Although the scope in which Apple can operate is limited to patent exhaustion and licensing, Thursday's ruling allows the Cupertino, Calif., company some space to aid software makers being sued by the non-practicing entity Lodsys, reports FOSS Patents' Florian Mueller.
In May 2011, Lodsys leveled a number of legal threats against iOS developers claiming patent infringement because their respective programs took advantage of a certain in-app purchasing patent held by the so-called patent troll. Apple responded by sending a formal letter to Lodsys asking the company to halt any future proceedings, but the request fell on deaf ears and a suit was filed on May 31.
According to its website, Lodsys Group, LLC is a Marshall, Texas-based patent holdings company that apparently owns only four U.S. patents by inventor Dan Abelow. The company purchased the patent rights it is using in this specific case from Intellectual Ventures, another non-practicing entity that originally bought the rights from Abelow.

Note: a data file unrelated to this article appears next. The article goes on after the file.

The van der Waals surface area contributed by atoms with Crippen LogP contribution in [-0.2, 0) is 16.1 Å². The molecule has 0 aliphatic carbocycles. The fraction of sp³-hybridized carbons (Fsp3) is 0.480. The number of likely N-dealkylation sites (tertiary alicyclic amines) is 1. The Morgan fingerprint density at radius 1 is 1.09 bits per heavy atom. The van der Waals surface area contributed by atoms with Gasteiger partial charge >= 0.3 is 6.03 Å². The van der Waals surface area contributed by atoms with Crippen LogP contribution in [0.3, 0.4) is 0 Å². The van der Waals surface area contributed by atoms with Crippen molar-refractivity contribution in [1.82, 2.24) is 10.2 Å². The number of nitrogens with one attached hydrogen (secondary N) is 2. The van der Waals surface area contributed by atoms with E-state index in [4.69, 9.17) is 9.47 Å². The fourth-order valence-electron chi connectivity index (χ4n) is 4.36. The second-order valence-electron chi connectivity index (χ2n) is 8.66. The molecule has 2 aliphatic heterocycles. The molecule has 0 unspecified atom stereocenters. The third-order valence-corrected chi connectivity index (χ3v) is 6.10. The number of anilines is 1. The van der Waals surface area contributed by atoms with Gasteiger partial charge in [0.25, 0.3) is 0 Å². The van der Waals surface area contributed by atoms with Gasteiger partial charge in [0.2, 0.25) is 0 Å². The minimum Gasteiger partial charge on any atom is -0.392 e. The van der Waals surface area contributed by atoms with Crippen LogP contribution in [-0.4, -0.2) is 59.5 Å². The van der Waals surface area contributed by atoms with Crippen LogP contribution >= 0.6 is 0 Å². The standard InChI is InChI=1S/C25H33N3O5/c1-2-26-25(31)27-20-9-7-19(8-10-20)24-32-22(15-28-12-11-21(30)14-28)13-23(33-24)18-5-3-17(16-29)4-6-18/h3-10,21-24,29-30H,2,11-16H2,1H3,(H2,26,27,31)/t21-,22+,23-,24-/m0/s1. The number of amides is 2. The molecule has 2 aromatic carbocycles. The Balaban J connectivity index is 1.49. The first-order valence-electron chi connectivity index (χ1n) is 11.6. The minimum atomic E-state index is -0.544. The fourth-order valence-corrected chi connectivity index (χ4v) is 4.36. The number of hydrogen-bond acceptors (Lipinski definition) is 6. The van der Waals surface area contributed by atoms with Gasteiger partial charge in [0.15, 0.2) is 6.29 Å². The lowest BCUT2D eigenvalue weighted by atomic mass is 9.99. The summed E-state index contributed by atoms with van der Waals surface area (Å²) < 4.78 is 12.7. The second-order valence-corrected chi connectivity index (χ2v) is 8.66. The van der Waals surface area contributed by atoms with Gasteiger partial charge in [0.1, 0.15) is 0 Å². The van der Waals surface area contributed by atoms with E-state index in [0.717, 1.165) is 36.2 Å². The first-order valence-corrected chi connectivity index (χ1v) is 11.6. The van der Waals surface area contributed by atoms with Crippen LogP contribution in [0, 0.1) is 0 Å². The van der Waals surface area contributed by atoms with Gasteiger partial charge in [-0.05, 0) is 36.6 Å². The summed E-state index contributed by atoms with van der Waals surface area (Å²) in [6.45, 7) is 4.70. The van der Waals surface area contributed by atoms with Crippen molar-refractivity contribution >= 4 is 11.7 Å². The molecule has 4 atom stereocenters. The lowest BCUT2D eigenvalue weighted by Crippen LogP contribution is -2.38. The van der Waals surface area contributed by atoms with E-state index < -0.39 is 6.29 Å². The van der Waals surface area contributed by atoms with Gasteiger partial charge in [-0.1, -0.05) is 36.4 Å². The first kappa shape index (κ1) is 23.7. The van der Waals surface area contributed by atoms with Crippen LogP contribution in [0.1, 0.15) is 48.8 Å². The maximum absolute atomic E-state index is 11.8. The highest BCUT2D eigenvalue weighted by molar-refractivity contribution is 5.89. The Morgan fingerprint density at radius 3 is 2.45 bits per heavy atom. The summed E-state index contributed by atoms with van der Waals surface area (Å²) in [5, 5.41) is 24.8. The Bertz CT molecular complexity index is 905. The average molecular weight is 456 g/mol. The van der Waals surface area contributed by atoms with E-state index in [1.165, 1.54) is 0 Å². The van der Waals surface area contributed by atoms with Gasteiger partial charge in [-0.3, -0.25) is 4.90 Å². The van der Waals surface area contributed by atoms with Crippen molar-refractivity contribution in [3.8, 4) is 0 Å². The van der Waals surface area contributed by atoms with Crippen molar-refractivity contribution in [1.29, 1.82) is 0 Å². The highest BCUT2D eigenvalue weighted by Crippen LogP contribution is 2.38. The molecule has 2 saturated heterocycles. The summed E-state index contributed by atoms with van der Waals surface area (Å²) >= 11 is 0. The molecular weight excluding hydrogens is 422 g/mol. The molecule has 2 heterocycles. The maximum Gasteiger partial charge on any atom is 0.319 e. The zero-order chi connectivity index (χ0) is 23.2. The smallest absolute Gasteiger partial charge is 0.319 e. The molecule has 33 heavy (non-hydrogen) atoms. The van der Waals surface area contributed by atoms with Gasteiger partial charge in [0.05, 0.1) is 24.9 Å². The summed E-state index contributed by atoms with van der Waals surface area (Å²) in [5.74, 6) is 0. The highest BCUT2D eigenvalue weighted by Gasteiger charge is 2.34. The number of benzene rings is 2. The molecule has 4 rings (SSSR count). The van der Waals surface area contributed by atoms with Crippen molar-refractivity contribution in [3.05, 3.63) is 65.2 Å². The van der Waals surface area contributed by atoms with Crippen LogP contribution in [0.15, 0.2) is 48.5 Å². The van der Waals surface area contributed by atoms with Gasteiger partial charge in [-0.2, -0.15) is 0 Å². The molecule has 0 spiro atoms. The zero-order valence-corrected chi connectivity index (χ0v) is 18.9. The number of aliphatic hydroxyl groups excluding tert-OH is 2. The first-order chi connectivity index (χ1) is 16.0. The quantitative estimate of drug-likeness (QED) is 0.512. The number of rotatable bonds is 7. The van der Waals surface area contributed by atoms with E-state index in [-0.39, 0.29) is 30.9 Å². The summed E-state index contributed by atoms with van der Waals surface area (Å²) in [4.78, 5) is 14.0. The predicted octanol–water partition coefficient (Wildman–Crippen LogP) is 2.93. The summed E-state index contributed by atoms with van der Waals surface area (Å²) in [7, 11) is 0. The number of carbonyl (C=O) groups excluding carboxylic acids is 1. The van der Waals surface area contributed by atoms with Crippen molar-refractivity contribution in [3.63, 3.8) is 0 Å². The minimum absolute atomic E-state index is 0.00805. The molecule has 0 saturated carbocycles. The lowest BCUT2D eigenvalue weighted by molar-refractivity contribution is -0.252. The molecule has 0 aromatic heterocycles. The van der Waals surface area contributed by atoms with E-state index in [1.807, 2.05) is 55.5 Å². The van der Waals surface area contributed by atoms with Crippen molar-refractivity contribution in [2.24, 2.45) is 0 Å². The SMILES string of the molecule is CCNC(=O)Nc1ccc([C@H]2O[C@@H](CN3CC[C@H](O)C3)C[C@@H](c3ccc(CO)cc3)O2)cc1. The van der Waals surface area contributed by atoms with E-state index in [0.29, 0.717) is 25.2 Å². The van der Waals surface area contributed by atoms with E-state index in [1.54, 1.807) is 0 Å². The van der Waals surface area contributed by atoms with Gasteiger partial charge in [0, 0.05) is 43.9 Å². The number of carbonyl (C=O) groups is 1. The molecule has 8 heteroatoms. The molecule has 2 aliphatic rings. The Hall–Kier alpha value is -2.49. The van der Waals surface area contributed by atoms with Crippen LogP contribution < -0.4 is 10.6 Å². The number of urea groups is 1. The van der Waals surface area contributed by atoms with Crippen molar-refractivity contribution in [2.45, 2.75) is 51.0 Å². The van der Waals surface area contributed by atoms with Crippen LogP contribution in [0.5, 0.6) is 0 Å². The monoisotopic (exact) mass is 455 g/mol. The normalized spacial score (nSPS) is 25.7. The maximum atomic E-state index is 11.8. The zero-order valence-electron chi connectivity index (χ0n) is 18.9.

In what is called patent exhaustion, Apple argues that because it licensed the patent as operator of the App Store, its developers are likewise licensed by extension. To that effect, the iPhone maker filed a motion to intervene in June 2011, later defending the move against Lodsys' objections.
It was expected that Apple would be granted intervention rights quickly, though the ruling never came and the motion sat in court for months. Further confounding the situation was the resignation of the case's presiding judge.
While Apple was waiting for a decision, Lodsys went forward with additional suits, extending its case to include large app makers like Angry Birds creator Rovio.
With Thursday's ruling, Apple will finally be able to put its considerable legal weight behind the developers involved in the suit, with Judge Rodney Gilstrap granting the company "permissive intervention" or one that is under the court's purview.
From the summary submitted to public record:
It remains to be seen what Apple will invest in the case, but some smaller developers have already settled out of court presumably due to the high financial costs associated with a prolonged court battle.
[ View article on AppleInsider ]